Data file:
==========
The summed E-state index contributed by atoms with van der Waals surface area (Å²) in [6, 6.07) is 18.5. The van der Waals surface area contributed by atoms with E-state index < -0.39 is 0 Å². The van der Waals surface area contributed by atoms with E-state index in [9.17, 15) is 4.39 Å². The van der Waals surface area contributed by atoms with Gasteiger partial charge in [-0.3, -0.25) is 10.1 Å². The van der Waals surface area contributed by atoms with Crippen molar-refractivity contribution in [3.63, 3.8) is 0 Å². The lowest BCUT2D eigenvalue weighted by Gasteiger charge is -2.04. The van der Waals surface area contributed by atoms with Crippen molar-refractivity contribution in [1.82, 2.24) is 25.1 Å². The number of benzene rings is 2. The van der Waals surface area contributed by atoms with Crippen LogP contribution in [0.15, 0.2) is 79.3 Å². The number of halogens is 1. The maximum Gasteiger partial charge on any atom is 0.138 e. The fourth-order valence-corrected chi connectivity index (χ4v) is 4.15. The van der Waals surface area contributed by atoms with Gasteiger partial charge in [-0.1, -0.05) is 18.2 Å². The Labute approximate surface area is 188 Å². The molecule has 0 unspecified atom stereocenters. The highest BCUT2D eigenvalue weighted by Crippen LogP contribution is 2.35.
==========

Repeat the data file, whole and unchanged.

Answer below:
The summed E-state index contributed by atoms with van der Waals surface area (Å²) in [6, 6.07) is 18.5. The van der Waals surface area contributed by atoms with E-state index < -0.39 is 0 Å². The van der Waals surface area contributed by atoms with E-state index in [9.17, 15) is 4.39 Å². The van der Waals surface area contributed by atoms with Gasteiger partial charge in [-0.3, -0.25) is 10.1 Å². The van der Waals surface area contributed by atoms with Crippen molar-refractivity contribution in [3.63, 3.8) is 0 Å². The lowest BCUT2D eigenvalue weighted by Gasteiger charge is -2.04. The van der Waals surface area contributed by atoms with Crippen molar-refractivity contribution in [1.82, 2.24) is 25.1 Å². The number of benzene rings is 2. The van der Waals surface area contributed by atoms with Crippen LogP contribution in [0.15, 0.2) is 79.3 Å². The number of halogens is 1. The maximum Gasteiger partial charge on any atom is 0.138 e. The fourth-order valence-corrected chi connectivity index (χ4v) is 4.15. The van der Waals surface area contributed by atoms with Gasteiger partial charge in [-0.1, -0.05) is 18.2 Å². The Labute approximate surface area is 188 Å². The molecule has 0 unspecified atom stereocenters. The highest BCUT2D eigenvalue weighted by Crippen LogP contribution is 2.35.